Captial Convertibility

It is often said that with great powers comes great responsibilities. This is the case with Full Capital Account Convertibility in India. Although there are numerous benefits, still is India mature enough to have such responsibility.

Recently, Reserve Bank of India Governor Raghuram Rajan said that India may have full capital account convertibility in few years. Capital account convertibility means that local financial assets can be converted into foreign financial assets, and vice versa, without any regulatory approvals. These views have been echoed by junior finance minister Jayant Sinha and deputy Governor of RBI, Khan. That means the mood of the establishment is on this track only.

The issue of capital convertibility has been raging for last two decades. Right now India uses base rate concept, which would be scrapped and substituted by a benchmark like Libor for pricing credit such as loans and bonds.

Under the current regime, foreigners can invest in portfolio, but when it comes to debt ownership, there are limits. While Indians need to take regulatory approvals to purchase assets overseas or for investments, beyond a limit. Apart from this, there are sectoral caps for investments which need approvals.

The capital account convertibility was first discussed his 1997 budget speech by then finance minister P. Chidambaram. Once again in 2006, then Prime Minister, Manmohan Singh, raised the topic. Some of the ground work has been done, but still much is still left to be done.

Here is a brief SWOT analysis of Full Capital Account Convertibility.


Rupee is partially convertible right now. Slowly and steadily we are moving in that direction only. So far, India has not suffered any major hiccups
For capital markets, full capital account convertibility implies that the host country has fundamentally sound and disciplined policies to preserve the currency’s value, which in turn means that bond rate could be lower than it is without full convertibility
More convertible currency would facilitate faster growth through higher foreign long term investment. It is no coincidence that countries with fully convertible currency attract major chunk of global foreign investment
This would improve efficiency of the financial sector through greater competition, which is prerequisite for India to become top 3-4 economies in the world in next 25 years
India has already taken steps like introduction of credit derivatives to bring more liquidity into the market. Other such steps would also benefit the market


Almost unanimous view of most experts is that India is not yet ready and nobody is ready to give any kind of timeline for the about readiness
In mid-2013, RBI had to intervene to stabilize fast sliding rupee. Once rupee is fully convertible, it will not be able to pull strings that easily, in case of any internal or external financial calamity
In India, many times macroeconomic policies are changed very frequently to suit government interests or economic situations. First and foremost requirement of a full convertible currency is policy stability and consistency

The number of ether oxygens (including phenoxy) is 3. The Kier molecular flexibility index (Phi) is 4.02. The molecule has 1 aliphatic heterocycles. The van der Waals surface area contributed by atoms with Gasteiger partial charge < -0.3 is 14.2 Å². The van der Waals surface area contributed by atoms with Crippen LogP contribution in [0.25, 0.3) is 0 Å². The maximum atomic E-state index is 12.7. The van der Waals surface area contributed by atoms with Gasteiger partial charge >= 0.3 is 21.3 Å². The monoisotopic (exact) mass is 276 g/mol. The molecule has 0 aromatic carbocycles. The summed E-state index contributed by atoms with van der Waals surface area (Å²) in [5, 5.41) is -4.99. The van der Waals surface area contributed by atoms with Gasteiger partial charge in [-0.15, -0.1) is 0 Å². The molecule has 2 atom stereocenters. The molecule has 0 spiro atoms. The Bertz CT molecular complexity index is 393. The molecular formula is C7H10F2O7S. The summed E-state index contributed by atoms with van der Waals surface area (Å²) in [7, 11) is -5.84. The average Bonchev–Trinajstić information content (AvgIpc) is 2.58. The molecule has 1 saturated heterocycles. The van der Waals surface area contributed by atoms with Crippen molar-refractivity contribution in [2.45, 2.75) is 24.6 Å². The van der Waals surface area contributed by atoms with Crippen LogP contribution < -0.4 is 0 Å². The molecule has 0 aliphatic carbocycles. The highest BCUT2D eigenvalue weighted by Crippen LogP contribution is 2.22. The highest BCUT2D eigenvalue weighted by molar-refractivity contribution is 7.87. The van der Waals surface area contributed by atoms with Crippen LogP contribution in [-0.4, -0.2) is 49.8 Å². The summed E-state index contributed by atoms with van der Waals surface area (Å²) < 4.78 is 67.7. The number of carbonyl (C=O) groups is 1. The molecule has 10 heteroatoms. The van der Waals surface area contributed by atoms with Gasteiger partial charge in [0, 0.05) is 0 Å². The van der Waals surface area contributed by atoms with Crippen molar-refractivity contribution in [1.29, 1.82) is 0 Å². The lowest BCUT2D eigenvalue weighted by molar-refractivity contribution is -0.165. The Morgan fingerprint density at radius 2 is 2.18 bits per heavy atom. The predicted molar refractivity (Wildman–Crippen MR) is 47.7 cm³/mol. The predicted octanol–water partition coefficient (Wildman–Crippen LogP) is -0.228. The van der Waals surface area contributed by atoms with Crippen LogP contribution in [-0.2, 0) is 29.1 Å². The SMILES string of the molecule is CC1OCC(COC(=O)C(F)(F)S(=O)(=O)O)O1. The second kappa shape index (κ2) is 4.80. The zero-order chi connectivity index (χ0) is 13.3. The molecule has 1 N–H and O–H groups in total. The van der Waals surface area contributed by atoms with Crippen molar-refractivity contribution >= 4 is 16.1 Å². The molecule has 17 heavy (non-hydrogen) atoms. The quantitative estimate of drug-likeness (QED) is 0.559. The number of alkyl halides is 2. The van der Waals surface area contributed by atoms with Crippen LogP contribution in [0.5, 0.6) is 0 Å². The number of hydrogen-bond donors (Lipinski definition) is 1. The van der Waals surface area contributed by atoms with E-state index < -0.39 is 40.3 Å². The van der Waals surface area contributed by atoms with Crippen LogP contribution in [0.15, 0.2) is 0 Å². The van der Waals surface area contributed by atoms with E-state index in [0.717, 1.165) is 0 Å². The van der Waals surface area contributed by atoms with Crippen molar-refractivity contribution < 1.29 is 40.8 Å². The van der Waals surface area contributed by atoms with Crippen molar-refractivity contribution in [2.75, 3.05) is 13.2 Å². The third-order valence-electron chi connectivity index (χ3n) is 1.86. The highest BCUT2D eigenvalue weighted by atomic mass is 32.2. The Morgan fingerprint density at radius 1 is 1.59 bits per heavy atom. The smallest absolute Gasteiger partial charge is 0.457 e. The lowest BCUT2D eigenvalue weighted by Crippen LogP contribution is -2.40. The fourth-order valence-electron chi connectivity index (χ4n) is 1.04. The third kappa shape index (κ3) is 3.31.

Capital account convertibility would help corporate debt market to grow and provide a more cost effective way to raise to money
Masala bonds (the first-ever issue of rupee-denominated global bonds) issued by a multilateral agency International Finance Corporation (IFC) in 2013 was huge success. Similar bonds were later issued by IFC and ADB. These show that there are foreign investors who are willing to invest in rupee, even if it is not fully convertible. With fully convertible currency, number of such investors will increase many fold
One of the advantages of rupee-denominated bonds is that domestic issuers do not have to bear the currency risk. Masala bonds were sold at nearly 2 percentage points below the benchmark 10-year government bond shows that this is a good proposition for Indian firms
Rupee denominated instruments help in limiting the external vulnerabilities arising from foreign currency denominated liabilities


When rupee dominated bonds will be traded in international markets, the views on the rupee formed there will have effect on currency rates in the country as well
Capital convertibility means that the government will have limited ability in controlling the movement of the currency. This will in turn exposes the economy to erratic flow of capital, which could lead to financial instability (one of the main reasons for 1997 Asian financial crisis)
According to the committee formed to recommend ways leading to full capital convertibility, the fiscal deficit should be 3.5% of the gross domestic product and inflation between 3% and 5% (average for three years). For emerging economy like India, these conditions are very difficult to maintain consistently
Lot of work needs to be done at the macroeconomic level, which is very difficult in the Indian context

It is said that with great powers comes great responsibilities. This is the case with full capital convertibility. Although there are numerous benefits, still is India mature enough to have such responsibility. Once implemented, India has to act as a mature country, not like a-still-evolving-emerging-country, which sometimes it still does. Only time will tell, if we can truly act as a responsible nation or not.